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PM.81 The Impact of an Obstetric Anaesthetic Antenatal Clinic For the Morbidly Obese, a Retrospective Study
  1. A Patience,
  2. MWJ MacDougall
  1. Royal Victoria Infirmary, Newcastle Upon Tyne, UK

Abstract

The CMACE/RCOG joint guideline recommend in their management of women with obesity in pregnancy guideline that pregnant women with a booking BMI > 40 should have an antenatal consultation with an obstetric anaesthetist. We compare the pregnancy outcome data in our morbidly obese population from both before and after the introduction of our specialist obesity obstetric anaesthetic clinic.

We performed a retrospective audit, comparing pregnancy outcomes in the first six months of 2009 pre-clinic, and the first six months of 2011 post clinic establishment, in the morbidly obese, looking at; anaesthetic type, estimated blood loss, cord pH < 7.1, cord pH < 7.0, and APGARs at 1, 5 and 10 minutes. The results are reviewed in the context of mode of delivery, induction, preterm delivery and birth weight.

Results The type of anaesthetic for elective section was 12/12 (100%) spinal in 2009 v 10/11 (90.9%) spinal +1/11 (9.1%) epidural in 2011. For emergency section the type of anaesthetic was 3/12 (25%) epidural + 9/12 (75%) spinal in 2009 v 10/15 (66.7%) epidural with one conversion to general anaesthetic (6.7%) +5/15 (33.3%) spinal in 2011. Estimated blood loss in 2011 appeared higher than in 2009, but was not significantly so. Comparing EBL in 2009 v 2011; 23/46 (50%) v35/70 (50%) had <500 ml, 20/46 (43.3%) v25/70 (35.7%) had 500–999 ml, 1/46 (2.1%) v 4/70 (5.7%) lost 1000–1499 ml, 2/46 (4.3%) v 5/70 (7.1%) lost >1500 ml. Cord pH below 7.0 occurred in 1/46 (2.1%) in 2009 v 1/70 (1.4%) in 2011. APGARS below 8 at 1, 5 and 10 minutes were 3/46 (6.5%), 1/46 (2.1%) and 1/46 (2.1%) respectively in 2009 and 13/70 (18.6%), 2/70 (2.8%) and 0/70 (0%) respectively in 2011.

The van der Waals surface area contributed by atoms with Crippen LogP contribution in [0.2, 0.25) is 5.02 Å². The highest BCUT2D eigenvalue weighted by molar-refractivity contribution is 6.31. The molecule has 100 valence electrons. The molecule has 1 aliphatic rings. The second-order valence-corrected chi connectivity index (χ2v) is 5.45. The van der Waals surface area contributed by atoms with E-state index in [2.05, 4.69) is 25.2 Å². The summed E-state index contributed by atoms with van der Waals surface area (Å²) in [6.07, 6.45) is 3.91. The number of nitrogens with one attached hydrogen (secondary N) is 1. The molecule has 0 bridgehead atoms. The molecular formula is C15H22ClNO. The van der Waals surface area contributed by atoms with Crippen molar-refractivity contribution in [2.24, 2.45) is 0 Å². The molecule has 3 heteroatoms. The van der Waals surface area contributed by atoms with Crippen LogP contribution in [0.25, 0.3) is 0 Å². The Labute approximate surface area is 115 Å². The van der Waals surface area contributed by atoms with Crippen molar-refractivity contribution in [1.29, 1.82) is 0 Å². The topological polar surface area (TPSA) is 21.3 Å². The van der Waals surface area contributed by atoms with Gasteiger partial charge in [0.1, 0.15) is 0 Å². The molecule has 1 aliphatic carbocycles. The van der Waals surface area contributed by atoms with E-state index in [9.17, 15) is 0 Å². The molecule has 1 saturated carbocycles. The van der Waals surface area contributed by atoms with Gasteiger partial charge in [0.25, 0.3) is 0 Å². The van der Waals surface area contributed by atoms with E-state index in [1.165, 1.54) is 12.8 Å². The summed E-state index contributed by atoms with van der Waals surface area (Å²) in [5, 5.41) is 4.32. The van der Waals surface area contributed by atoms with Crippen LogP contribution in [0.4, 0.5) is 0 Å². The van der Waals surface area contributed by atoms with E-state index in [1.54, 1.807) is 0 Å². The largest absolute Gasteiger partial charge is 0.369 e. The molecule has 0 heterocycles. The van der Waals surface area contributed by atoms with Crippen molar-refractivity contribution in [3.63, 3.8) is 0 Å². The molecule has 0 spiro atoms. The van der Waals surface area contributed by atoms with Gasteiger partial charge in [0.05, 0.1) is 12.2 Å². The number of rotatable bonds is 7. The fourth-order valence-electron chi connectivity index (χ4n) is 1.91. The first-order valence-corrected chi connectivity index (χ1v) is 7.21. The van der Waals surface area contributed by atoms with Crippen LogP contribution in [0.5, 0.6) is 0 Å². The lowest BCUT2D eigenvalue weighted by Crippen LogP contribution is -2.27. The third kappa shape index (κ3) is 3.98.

There were no obvious improvements in our outcome measures following the introduction of a consultant obstetric anaesthetist clinic for those with morbid obesity.

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